OAKLAND — Gov. Gavin Newsom relied on $80,000 from a donor-connected foundation, along with complimentary use of Dodger Stadium, to deliver a splashy State of the State speech this week that offered a defense against a mounting recall effort.
The Democratic governor departed from convention by delivering his annual address not to elected officials at the state Capitol but in an empty Dodger Stadium under the lights. A Newsom representative said the Dodgers provided the venue — an in-kind contribution whose value has not yet been specified — and that production costs were covered by the California State Protocol Foundation.
The California State Protocol Foundation previously has paid for various official functions for California governors that go beyond what taxpayers might consider reasonable state expenditures. It has covered foreign travel for both Newsom and former Gov. Arnold Schwarzenegger, for example.
"The Protocol Foundation has long paid for state official functions and ceremonies, such as dignitary receptions, the annual tree lighting ceremony and bill signings," Newsom spokesperson Erin Mellon said in an email.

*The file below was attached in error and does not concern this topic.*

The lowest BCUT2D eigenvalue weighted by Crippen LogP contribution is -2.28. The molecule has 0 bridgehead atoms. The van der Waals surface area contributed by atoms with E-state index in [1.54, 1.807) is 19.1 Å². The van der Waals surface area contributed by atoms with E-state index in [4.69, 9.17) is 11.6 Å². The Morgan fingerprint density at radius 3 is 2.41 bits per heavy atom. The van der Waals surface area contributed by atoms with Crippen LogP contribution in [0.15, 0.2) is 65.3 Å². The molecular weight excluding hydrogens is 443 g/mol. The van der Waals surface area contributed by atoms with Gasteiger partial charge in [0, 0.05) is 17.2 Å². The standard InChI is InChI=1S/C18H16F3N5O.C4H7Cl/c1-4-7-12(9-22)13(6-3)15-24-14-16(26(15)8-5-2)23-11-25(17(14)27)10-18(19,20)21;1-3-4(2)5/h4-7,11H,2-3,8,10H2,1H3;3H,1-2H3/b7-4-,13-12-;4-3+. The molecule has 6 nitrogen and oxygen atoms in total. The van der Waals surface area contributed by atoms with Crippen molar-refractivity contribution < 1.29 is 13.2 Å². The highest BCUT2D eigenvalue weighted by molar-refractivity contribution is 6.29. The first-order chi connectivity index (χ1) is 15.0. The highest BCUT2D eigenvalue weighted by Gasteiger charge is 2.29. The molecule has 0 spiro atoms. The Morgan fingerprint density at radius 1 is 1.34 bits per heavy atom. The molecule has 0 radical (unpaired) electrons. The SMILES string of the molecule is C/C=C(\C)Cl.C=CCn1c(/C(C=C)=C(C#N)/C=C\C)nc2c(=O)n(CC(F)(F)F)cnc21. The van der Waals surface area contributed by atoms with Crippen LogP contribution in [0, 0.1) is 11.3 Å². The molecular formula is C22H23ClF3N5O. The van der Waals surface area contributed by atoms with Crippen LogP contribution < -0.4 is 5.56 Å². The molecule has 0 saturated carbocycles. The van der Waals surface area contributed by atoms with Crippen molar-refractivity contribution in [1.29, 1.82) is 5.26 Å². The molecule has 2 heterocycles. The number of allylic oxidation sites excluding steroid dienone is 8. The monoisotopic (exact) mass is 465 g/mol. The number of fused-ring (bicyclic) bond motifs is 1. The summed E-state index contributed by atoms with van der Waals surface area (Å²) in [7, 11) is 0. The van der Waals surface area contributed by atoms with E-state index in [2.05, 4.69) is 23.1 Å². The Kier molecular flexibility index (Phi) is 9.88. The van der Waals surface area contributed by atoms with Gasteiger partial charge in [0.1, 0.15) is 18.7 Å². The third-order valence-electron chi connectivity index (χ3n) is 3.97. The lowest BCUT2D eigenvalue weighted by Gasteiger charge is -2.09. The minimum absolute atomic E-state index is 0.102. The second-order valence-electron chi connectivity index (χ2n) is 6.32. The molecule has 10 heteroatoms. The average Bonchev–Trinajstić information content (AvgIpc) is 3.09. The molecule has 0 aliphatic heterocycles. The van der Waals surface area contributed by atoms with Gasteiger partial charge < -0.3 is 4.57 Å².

Newsom’s own inaugural fund has contributed $3.1 million to the foundation since 2019. The inaugural fund itself originally relied on sizable contributions from interest groups. The largest donors gave $200,000 each, including the California Teachers Association, the Kaiser Foundation Health Plan, Pechanga Band of Luiseño Indians, Federated Indians of Graton Rancheria and former San Diego Padres owner Jennifer Moores.
Blue Shield of California, which Newsom’s Department of Public Health recently tasked with overseeing California’s vaccine rollout, gave $100,000. So did major labor unions and other tribes.
Newsom’s State of the State speech read to many like a political speech rather than a policy-specific vision, with high production values that included video footage illustrating his talking points. It was widely seen as the de facto launch of Newsom’s effort to beat back a recall campaign. The governor defended his record on the coronavirus pandemic and projected better times to come, previewing likely campaign themes.
Bolstering that interpretation, the governor on Friday tweeted out a slickly produced video showcasing his speech. "We know this year hasn’t been easy. But hope is here," Newsom wrote.
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